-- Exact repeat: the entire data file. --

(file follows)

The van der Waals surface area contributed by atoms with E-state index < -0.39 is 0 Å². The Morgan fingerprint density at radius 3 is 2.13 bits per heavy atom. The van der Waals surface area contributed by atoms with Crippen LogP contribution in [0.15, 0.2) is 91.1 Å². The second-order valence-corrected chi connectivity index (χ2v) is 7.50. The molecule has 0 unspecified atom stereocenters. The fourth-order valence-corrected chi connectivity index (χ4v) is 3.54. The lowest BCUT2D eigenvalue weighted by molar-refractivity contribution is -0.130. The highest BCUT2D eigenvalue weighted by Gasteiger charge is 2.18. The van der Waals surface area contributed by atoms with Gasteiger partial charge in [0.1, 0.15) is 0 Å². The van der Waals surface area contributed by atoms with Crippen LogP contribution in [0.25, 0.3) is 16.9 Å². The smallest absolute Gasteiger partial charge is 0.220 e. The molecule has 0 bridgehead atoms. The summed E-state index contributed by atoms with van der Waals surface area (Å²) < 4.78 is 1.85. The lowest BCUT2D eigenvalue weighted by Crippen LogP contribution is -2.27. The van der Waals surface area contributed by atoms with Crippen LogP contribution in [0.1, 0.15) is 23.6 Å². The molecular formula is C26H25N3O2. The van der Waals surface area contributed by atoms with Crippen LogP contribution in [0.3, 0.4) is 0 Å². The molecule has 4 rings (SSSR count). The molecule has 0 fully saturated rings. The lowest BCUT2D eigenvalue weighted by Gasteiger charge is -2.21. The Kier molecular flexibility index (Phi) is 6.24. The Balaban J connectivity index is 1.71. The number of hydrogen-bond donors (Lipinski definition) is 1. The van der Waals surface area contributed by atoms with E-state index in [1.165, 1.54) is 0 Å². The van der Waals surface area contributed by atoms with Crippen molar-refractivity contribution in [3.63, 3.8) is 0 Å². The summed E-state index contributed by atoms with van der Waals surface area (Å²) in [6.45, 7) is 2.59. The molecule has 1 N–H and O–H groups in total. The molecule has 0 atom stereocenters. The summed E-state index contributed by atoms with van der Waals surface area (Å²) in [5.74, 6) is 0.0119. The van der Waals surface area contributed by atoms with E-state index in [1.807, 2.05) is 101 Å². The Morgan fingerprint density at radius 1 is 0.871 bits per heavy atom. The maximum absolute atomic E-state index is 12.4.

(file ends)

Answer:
The van der Waals surface area contributed by atoms with E-state index < -0.39 is 0 Å². The Morgan fingerprint density at radius 3 is 2.13 bits per heavy atom. The van der Waals surface area contributed by atoms with Crippen LogP contribution in [0.15, 0.2) is 91.1 Å². The second-order valence-corrected chi connectivity index (χ2v) is 7.50. The molecule has 0 unspecified atom stereocenters. The fourth-order valence-corrected chi connectivity index (χ4v) is 3.54. The lowest BCUT2D eigenvalue weighted by molar-refractivity contribution is -0.130. The highest BCUT2D eigenvalue weighted by Gasteiger charge is 2.18. The van der Waals surface area contributed by atoms with Gasteiger partial charge in [0.1, 0.15) is 0 Å². The van der Waals surface area contributed by atoms with Crippen LogP contribution in [0.25, 0.3) is 16.9 Å². The smallest absolute Gasteiger partial charge is 0.220 e. The molecule has 0 bridgehead atoms. The summed E-state index contributed by atoms with van der Waals surface area (Å²) < 4.78 is 1.85. The lowest BCUT2D eigenvalue weighted by Crippen LogP contribution is -2.27. The van der Waals surface area contributed by atoms with Crippen LogP contribution in [0.1, 0.15) is 23.6 Å². The molecular formula is C26H25N3O2. The van der Waals surface area contributed by atoms with Crippen LogP contribution in [0.3, 0.4) is 0 Å². The molecule has 4 rings (SSSR count). The molecule has 0 fully saturated rings. The lowest BCUT2D eigenvalue weighted by Gasteiger charge is -2.21. The Kier molecular flexibility index (Phi) is 6.24. The Balaban J connectivity index is 1.71. The number of hydrogen-bond donors (Lipinski definition) is 1. The van der Waals surface area contributed by atoms with E-state index in [1.165, 1.54) is 0 Å². The van der Waals surface area contributed by atoms with Crippen molar-refractivity contribution in [3.63, 3.8) is 0 Å². The summed E-state index contributed by atoms with van der Waals surface area (Å²) in [6.45, 7) is 2.59. The molecule has 1 N–H and O–H groups in total. The molecule has 0 atom stereocenters. The summed E-state index contributed by atoms with van der Waals surface area (Å²) in [5.74, 6) is 0.0119. The van der Waals surface area contributed by atoms with E-state index in [1.807, 2.05) is 101 Å². The Morgan fingerprint density at radius 1 is 0.871 bits per heavy atom. The maximum absolute atomic E-state index is 12.4.